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Google Sheets Formulas

In this article, you will learn how to use the HLOOKUP formula in Google Sheets. This function is beneficial when you need to extract necessary information out of a data set containing lots of irrelevant items. Its function is to sort for a specific value in a row and return a value in a different row in the same column.

- Type
**“=HLOOKUP”**or go to**“Insert”**→**“Function”**→**“Lookup”**→**“HLOOKUP”**. - Select
**“Search_key”**, specify**“Range”**, input**“Index”**, and enter**“FALSE”**or**“TRUE”**.

**Generic formula**

**Search_key**: This is a value based on which this formula looks for a specific item.

**Range**: This is the entire area within which this function looks for a specific item. **The uppermost row should contain a particular keyword you enter as search_key**.

**Index**: This is the position of a row within the range selected from which the formula pulls out requested information. For example, if the specified range is C5:E9 and you want to see the data in Row 6, this index number should be 2, as Row 6 is the second row in the chosen field.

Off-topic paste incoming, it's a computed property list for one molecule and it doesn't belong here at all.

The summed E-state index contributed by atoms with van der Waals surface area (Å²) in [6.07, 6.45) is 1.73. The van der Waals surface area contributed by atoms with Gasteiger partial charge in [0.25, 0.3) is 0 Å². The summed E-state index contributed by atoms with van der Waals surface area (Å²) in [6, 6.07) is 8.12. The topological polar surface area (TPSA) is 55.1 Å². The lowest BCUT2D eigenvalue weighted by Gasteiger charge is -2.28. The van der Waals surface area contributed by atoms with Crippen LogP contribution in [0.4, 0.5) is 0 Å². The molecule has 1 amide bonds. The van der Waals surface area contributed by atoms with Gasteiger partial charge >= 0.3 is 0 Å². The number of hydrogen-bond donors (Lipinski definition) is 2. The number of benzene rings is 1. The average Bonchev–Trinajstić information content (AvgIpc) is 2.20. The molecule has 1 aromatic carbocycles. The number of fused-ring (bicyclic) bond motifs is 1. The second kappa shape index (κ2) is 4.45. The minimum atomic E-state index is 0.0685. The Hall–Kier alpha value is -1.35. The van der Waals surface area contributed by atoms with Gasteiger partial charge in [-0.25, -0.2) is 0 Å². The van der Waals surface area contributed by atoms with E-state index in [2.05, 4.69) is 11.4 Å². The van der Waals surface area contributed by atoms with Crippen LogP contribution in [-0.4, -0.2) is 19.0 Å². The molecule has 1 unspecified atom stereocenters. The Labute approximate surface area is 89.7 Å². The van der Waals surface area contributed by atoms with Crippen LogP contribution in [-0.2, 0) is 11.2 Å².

**[is_sorted]**: You need to choose “FALSE” for an exact match or “TRUE” for the nearest match. You can leave this section blank, but it is taken as “TRUE” in this case. So, you are recommended to enter “FALSE” to avoid pulling out incorrect data.

Learn how it works by looking at the example below. Assume you are a finance manager, you have monthly revenue data by client, Raw Data in the picture below, and you need to sort a revenue amount from Cucumber Company in April 2022.

- The
**“search_key”**should be “April 2022” and the formula goes down to the bottom by the number of “index” you are going to enter. - Then, the
**“range”**should include at least the row including “search_key”**as the top row**, and also the one containing the data you want to know, in this case, the row showing Cocumber’s data - row 8. In this example, we select the entire table as “range” - $B$3:$H$8. - The next step is to enter “index” in the formula. You must be aware that the index count starts from the topmost row and counts as one. So, in the sample table, the row's index incorporating Cucumber data is 5. For your visibility, we show the index of each column in Column A. We recommend you give an index number to a row and make it visible once the “range” is fixed in cell C12.